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*The views expressed in this commentary are from the author/publication cited, are meant for informative purposes only, and are not an official position of ABI.

Senate Panel Delays Vote on Trump Consumer Watchdog Pick

A U.S. Senate panel yesterday postponed a vote to confirm President Donald Trump’s pick to lead the U.S. consumer watchdog following an effort by Sen. Elizabeth Warren (D-Mass.) to get more details on the nominee’s role in immigration matters and other policy areas, Reuters reported. In a letter to Senate Banking Committee Chairman Mike Crapo (R-Idaho), Warren asked the panel to postpone today’s scheduled vote to advance the nomination of Kathy Kraninger as director of the Consumer Financial Protection Bureau (CFPB) until she had provided more detailed answers to Warren and other Democrats. Crapo said yesterday in a statement that the hearing would be postponed, but did not confirm whether Warren’s letter was the sole impetus. Warren, Sherrod Brown and other Senate Democrats asked Kraninger last week for more details on the role she played in the Trump administration’s “zero-tolerance” immigration policy that separated more than 2,000 children from their parents. Kraninger provided responses to the committee on Tuesday, but Warren said in Wednesday’s letter that the answers were not sufficiently detailed and that Kraninger had failed to hand over relevant documents.
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Analysis: Supreme Court Pick Has Often Favored Employers in Labor Cases

A federal appeals court panel split in 2014 over a case involving a grisly theme-park death, ruling 2-1 that the Labor Department was on sound footing when it sanctioned SeaWorld Entertainment Inc. for safety violations after a trainer was attacked by a killer whale, the Wall Street Journal reported. The two judges upholding the sanction said that while whale-training is a dangerous occupation, SeaWorld could have taken steps to reduce the hazard. One of those judges was Merrick Garland, the Obama Supreme Court nominee whom Senate Republicans declined to consider after Justice Antonin Scalia died in 2016. In dissent was Judge Brett Kavanaugh, President Donald Trump’s current nominee for the high court. Judge Kavanaugh said that the case raised the question of “when should we as a society paternalistically decide” whether people who choose to work in risky sports and entertainment fields “must be protected from themselves.” The case is one of more than 30 involving labor or workplace disputes for which Judge Kavanaugh wrote opinions during his 12-year tenure on the U.S. Court of Appeals for the District of Columbia Circuit, seen as the nation’s second-most powerful after the Supreme Court. He often has favored employers, sometimes embracing positions that other colleagues found too broad or conservative. Yet his record isn’t monolithic; he has also written opinions that sided with employees in several instances, including a racial-discrimination case he has described as one of the most significant of his career.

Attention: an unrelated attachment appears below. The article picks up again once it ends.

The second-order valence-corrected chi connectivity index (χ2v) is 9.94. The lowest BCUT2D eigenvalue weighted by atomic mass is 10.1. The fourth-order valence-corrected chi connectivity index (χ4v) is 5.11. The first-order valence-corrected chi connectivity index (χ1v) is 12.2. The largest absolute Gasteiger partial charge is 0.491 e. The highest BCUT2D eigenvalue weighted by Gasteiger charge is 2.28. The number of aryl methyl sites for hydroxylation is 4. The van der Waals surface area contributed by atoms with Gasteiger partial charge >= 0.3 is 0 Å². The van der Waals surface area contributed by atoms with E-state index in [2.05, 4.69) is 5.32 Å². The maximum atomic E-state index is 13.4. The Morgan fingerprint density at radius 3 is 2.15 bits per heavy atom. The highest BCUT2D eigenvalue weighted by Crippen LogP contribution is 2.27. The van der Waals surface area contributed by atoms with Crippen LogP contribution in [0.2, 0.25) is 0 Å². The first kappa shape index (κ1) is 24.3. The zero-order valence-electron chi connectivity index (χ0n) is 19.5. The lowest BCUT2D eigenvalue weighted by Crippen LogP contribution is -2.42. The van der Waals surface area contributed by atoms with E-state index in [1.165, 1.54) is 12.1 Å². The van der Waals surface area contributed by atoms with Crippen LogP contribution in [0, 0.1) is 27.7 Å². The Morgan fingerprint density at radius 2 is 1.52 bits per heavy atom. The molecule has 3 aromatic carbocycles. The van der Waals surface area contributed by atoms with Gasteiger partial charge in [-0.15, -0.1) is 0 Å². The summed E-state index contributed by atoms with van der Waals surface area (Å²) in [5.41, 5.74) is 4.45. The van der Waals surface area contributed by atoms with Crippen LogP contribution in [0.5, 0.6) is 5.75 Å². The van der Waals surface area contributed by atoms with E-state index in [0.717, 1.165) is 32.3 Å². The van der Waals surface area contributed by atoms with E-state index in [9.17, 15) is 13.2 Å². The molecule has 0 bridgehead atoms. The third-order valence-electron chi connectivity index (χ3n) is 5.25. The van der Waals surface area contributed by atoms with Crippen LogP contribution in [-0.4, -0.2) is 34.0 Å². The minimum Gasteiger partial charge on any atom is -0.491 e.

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How has the SCOTUS confirmation hearing process in the Senate changed from previous nominations? What comes next for Judge Brett Kavanaugh? Watch ABI Editor-at-Large Bill Rochelle discuss the process with ABI's Sam Gerdano, former chief counsel to Senate Judiciary Committee Chair Charles Grassley (R-Iowa). Click here.

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New on ABI's Bankruptcy Blog Exchange: ‘Too Big to Fail’ Is Alive and Kicking

Despite some regulatory gains under the last administration, the deregulation underway by Trump officials threatens to endanger the financial system all over again, according to a recent blog post.

To read more on this blog and all others on the ABI Blog Exchange, please click here.